Detroit? A better place to live than Miami? Luis Hernandez-Gonzalez might beg to differ.
Last week, Miami-Dade narcotic cops punched a hole in the wall of a home belonging to Hernandez-Gonzalez and simultaneously punched a hole in the premise behind the “worst cities” ranking by 24/7 Wall St. The financial news website reported Tuesday that “No city in the United States is worse to live in than Miami.”
We ranked lower than cities like Cleveland (the joint where Miami relegates has-been superstars), crime-plagued Paterson, New Jersey, lead-poisoned Flint, Michigan, and, of course, Detroit. Apparently, 24/7 Wall St. based our relative lousiness on stuff like crime, education, economics and especially the disparity between Miami’s median home value of $245,000 and the town’s piddling median household income of $31,917 a year.
But the Hernandez-Gonzalez raid showed that Florida real estate investments can have great unseen value. And that our homeowners can harbor considerable hidden assets. On Tuesday, the very day that 24/7 Wall St. released its ranking, police officers discovered $24 million in cash hidden in the Hernandez-Gonzalez abode.
It was a magical Miami moment. The money was stuffed in 24 orange plastic Home Depot buckets, adding a special twist to the home improvement retailer’s motto, “More saving, more doing.”
According to my Miami Herald colleague David Ovalle, the lawyer for 44-year-old Hernandez-Gonzalez attributed his client’s cash cache to the wondrous success of Blossom Experience, his North Miami-Dade County hydroponics supply outlet. Police seemed skeptical, however, and charged the homeowner with money laundering and marijuana trafficking.
But that’s beside the point. The raid offered a fine illustration of why Miami shouldn’t be ranked as less livable than Detroit.
Detroit has 70,000 abandoned structures in the city limits. When scavengers punch holes in the walls of Detroit houses, they’re looking to steal copper wiring. No one expects to find buckets of money.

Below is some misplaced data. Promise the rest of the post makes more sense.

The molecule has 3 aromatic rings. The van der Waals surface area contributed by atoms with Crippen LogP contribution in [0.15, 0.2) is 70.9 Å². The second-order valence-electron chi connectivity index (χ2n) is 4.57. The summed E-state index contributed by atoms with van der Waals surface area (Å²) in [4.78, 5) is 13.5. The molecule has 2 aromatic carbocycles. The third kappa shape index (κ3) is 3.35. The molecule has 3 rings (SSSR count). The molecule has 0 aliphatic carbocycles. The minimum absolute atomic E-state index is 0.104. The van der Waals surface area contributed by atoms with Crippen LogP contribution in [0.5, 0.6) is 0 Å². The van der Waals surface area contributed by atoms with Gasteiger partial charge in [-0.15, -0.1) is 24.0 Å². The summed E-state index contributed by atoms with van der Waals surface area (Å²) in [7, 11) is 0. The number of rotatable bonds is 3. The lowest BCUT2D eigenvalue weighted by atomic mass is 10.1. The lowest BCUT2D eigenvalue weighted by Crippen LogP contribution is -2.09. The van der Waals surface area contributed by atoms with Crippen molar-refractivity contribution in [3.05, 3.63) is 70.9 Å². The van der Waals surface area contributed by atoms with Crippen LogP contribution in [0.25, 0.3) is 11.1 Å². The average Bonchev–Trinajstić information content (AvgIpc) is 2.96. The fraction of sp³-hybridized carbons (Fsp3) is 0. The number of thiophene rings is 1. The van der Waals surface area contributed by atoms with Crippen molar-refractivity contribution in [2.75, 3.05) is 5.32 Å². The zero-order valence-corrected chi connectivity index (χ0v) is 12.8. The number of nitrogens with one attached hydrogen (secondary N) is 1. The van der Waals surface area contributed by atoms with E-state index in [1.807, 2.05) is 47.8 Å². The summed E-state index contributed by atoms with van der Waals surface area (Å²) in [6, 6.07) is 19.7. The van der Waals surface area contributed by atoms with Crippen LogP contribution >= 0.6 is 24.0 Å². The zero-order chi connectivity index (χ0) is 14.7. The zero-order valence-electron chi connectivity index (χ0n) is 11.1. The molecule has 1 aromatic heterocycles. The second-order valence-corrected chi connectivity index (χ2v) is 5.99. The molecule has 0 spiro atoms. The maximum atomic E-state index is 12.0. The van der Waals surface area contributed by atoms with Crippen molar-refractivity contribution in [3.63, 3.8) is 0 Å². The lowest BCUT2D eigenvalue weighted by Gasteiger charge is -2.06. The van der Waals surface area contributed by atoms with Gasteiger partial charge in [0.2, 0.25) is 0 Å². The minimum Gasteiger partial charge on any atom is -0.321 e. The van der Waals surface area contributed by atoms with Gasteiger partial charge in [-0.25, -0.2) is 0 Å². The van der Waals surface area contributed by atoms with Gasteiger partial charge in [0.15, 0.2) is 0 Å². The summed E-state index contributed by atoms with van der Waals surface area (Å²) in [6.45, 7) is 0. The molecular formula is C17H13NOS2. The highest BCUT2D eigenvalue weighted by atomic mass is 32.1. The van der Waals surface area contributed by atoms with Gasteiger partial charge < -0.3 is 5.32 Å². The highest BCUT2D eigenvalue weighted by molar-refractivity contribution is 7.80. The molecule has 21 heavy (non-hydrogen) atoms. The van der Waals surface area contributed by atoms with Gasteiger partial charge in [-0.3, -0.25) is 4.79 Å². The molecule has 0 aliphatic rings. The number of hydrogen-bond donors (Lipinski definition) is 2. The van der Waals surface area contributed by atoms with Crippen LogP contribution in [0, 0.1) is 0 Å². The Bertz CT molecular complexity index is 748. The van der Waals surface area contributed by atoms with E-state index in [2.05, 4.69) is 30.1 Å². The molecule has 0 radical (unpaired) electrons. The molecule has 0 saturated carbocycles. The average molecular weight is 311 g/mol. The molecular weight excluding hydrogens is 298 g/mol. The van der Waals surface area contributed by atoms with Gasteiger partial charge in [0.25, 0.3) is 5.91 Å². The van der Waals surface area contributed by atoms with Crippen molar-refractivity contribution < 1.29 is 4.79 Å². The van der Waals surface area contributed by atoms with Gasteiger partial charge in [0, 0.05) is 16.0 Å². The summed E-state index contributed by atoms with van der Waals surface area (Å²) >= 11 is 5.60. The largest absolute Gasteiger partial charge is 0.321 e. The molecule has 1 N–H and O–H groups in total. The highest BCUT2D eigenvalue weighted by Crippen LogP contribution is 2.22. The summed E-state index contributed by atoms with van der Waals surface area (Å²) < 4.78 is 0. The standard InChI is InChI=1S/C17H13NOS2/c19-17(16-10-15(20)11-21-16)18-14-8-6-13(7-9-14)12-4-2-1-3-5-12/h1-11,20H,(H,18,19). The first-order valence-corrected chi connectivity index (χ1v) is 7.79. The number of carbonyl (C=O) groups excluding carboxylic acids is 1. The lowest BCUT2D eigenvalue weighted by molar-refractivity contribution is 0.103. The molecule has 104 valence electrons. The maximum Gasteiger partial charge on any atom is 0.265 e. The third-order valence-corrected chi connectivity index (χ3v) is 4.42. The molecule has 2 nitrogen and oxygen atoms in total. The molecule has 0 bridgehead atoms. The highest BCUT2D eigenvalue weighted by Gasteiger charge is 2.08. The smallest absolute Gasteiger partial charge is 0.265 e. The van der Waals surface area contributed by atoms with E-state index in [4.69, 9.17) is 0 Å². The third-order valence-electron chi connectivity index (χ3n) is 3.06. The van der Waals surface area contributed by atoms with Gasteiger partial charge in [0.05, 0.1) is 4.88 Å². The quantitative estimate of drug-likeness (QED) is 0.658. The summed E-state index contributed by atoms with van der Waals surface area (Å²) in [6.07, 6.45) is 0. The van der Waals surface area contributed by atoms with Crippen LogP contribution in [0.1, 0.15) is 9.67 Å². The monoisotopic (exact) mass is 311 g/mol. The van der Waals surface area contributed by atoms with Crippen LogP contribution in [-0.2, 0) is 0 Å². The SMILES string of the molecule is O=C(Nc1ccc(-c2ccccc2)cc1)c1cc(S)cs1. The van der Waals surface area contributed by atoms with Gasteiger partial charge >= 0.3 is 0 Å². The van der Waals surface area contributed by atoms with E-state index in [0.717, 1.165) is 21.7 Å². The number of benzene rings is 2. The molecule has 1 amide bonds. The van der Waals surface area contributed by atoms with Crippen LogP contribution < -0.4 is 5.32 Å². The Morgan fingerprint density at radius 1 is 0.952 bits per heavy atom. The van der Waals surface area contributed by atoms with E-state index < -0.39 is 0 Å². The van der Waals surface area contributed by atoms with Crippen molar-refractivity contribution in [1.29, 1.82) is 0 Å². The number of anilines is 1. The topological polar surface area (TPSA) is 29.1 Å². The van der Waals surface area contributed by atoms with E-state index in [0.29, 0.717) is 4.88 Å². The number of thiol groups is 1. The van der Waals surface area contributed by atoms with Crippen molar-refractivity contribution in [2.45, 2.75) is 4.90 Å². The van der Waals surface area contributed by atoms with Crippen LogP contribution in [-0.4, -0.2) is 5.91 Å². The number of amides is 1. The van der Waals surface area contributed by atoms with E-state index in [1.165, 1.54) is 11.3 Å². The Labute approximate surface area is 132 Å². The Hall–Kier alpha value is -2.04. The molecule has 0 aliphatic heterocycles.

Admittedly, Detroit doesn’t suffer from some of Miami’s more notable vexations. Uninvited alligators don’t skinny dip in Detroit’s backyard swimming pools. Burmese pythons aren’t slithering through the Michigan weeds. Nile monitors aren’t gobbling up grandma’s Pomeranian. Justin Bieber hasn’t been caught drag racing a yellow Lamborghini through the streets of Detroit. And the feds haven’t made a haul in Detroit lately quite as impressive as the 2,000 pounds of cocaine they discovered on a freighter docked on the Miami River last month. But, hey, 2,000 pounds of coke offers yet another insight into Miami’s hidden prosperity.
Detroit has some 40,000 derelict structures earmarked for demolition, which will add to the 21 square miles of vacant land in the city limits. Empty homes and vacant land are not exactly big problems in Miami. Meanwhile, outsiders seem to happy to pay millions to suffer alongside Miamians. At least a quarter of the buyers buying up the luxury condos in the scores of high-rise towers along the waterfront and downtown are foreigners.
Admittedly, the actual identities of those buyers are often mysterious. A huge trove of confidential files leaked from a secretive Panamanian law firm — the so-called “Panama Papers” — indicated that our new neighbors are living in luxurious digs that were deeded to offshore shell companies.
Some 15.9 million tourists paid an average roommate of $200 a night to share in Miami miserable livestyle.
The question, I suppose, is whether Miami’s phantom real estate purchases make us a less desirable home address than a Detroit market where someone can buy an empty lot or an abandoned house with a swipe of a credit card. Apparently 24/7 Wall St. thinks so. (And, for that matter, so does Forbes magazine, which named Miami as America’s most miserable city back in 2012.)
Yet 15.9 million tourists visited Miami-Dade County last year, paying about twice the average hotel room rates at those venturing into the Detroit area. (This despite the news from Travel and Leisure Magazine on Thursday has that our beleaguered city has displaced New York as the No. 1 rudest city in America. Miamians should tell Travel and Leisure where to dispose of that damn magazine. In the rudest terms imaginable.)
Of course, Detroit offers tourists something they can’t find in Miami. Last week, the Los Angeles Times reported that visitors are paying for guided tours to visit the city’s abandoned factories, churches and school buildings. Locals dubbed these new ventures “ruin porn.”
Gary, Indiana, which ranked nine places better than Miami among 24/7 Wall St.’s worst places to live, also offers ruin porn tours. Poor, miserable Miami can only counter with those 50 or so underwater wreck sites for scuba expeditions. (Hence the nickname, “Wreckreational Diving Capital of the World.”)
Life here’s so depressing, at least to 24/7 Wall St., it’s a wonder Miamians can summon the motivation to crawl out of their beach loungers on a Sunday afternoon and stumble down to the water’s edge.